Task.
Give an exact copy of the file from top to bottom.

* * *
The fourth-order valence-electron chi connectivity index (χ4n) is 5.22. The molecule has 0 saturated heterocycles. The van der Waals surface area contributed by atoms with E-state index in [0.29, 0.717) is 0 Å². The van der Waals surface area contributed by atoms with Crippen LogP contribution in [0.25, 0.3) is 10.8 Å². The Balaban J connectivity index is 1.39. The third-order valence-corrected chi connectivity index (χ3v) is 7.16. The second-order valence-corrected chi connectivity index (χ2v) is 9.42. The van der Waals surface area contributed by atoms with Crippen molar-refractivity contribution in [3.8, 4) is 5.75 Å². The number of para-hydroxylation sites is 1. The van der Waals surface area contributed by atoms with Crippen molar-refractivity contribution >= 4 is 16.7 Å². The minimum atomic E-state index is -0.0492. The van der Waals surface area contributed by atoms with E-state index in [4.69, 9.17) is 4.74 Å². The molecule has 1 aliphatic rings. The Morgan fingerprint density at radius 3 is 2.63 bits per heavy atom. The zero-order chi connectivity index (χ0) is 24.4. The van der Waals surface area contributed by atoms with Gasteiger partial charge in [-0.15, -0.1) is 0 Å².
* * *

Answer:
The fourth-order valence-electron chi connectivity index (χ4n) is 5.22. The molecule has 0 saturated heterocycles. The van der Waals surface area contributed by atoms with E-state index in [0.29, 0.717) is 0 Å². The van der Waals surface area contributed by atoms with Crippen LogP contribution in [0.25, 0.3) is 10.8 Å². The Balaban J connectivity index is 1.39. The third-order valence-corrected chi connectivity index (χ3v) is 7.16. The second-order valence-corrected chi connectivity index (χ2v) is 9.42. The van der Waals surface area contributed by atoms with Crippen molar-refractivity contribution in [3.8, 4) is 5.75 Å². The number of para-hydroxylation sites is 1. The van der Waals surface area contributed by atoms with Crippen molar-refractivity contribution >= 4 is 16.7 Å². The minimum atomic E-state index is -0.0492. The van der Waals surface area contributed by atoms with E-state index in [4.69, 9.17) is 4.74 Å². The molecule has 1 aliphatic rings. The Morgan fingerprint density at radius 3 is 2.63 bits per heavy atom. The zero-order chi connectivity index (χ0) is 24.4. The van der Waals surface area contributed by atoms with Gasteiger partial charge in [-0.15, -0.1) is 0 Å².